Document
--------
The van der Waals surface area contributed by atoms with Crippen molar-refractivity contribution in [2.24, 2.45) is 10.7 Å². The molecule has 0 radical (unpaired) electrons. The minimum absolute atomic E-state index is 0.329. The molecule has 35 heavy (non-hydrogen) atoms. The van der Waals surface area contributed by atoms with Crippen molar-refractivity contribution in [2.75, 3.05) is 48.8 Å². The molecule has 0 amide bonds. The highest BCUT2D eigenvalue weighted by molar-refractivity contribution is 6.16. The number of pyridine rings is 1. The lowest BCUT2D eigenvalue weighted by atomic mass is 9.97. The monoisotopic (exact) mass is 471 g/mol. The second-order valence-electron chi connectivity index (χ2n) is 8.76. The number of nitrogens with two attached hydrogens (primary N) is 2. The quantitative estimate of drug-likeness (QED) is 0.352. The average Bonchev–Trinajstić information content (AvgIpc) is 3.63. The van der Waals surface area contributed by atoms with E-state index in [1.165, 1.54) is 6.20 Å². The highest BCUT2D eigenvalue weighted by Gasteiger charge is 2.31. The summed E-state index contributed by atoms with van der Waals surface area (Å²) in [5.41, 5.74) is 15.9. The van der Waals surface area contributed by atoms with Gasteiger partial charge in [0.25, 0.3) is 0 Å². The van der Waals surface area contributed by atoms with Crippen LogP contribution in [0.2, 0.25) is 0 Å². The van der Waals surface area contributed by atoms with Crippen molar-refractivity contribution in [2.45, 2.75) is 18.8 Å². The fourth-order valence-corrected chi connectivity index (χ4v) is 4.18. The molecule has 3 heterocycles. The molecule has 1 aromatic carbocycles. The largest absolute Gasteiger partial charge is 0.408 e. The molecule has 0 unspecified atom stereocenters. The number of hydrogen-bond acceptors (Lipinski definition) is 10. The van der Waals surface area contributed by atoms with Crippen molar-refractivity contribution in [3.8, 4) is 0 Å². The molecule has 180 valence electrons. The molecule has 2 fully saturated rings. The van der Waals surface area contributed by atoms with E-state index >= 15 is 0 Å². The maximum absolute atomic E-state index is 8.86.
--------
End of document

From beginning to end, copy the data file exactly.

The van der Waals surface area contributed by atoms with Crippen molar-refractivity contribution in [2.24, 2.45) is 10.7 Å². The molecule has 0 radical (unpaired) electrons. The minimum absolute atomic E-state index is 0.329. The molecule has 35 heavy (non-hydrogen) atoms. The van der Waals surface area contributed by atoms with Crippen molar-refractivity contribution in [2.75, 3.05) is 48.8 Å². The molecule has 0 amide bonds. The highest BCUT2D eigenvalue weighted by molar-refractivity contribution is 6.16. The number of pyridine rings is 1. The lowest BCUT2D eigenvalue weighted by atomic mass is 9.97. The monoisotopic (exact) mass is 471 g/mol. The second-order valence-electron chi connectivity index (χ2n) is 8.76. The number of nitrogens with two attached hydrogens (primary N) is 2. The quantitative estimate of drug-likeness (QED) is 0.352. The average Bonchev–Trinajstić information content (AvgIpc) is 3.63. The van der Waals surface area contributed by atoms with E-state index in [1.165, 1.54) is 6.20 Å². The highest BCUT2D eigenvalue weighted by Gasteiger charge is 2.31. The summed E-state index contributed by atoms with van der Waals surface area (Å²) in [5.41, 5.74) is 15.9. The van der Waals surface area contributed by atoms with Gasteiger partial charge in [0.25, 0.3) is 0 Å². The van der Waals surface area contributed by atoms with Crippen LogP contribution in [0.2, 0.25) is 0 Å². The van der Waals surface area contributed by atoms with Crippen molar-refractivity contribution in [2.45, 2.75) is 18.8 Å². The fourth-order valence-corrected chi connectivity index (χ4v) is 4.18. The molecule has 3 heterocycles. The molecule has 1 aromatic carbocycles. The largest absolute Gasteiger partial charge is 0.408 e. The molecule has 0 unspecified atom stereocenters. The number of hydrogen-bond acceptors (Lipinski definition) is 10. The van der Waals surface area contributed by atoms with Crippen molar-refractivity contribution in [3.8, 4) is 0 Å². The molecule has 180 valence electrons. The molecule has 2 fully saturated rings. The van der Waals surface area contributed by atoms with E-state index >= 15 is 0 Å². The maximum absolute atomic E-state index is 8.86.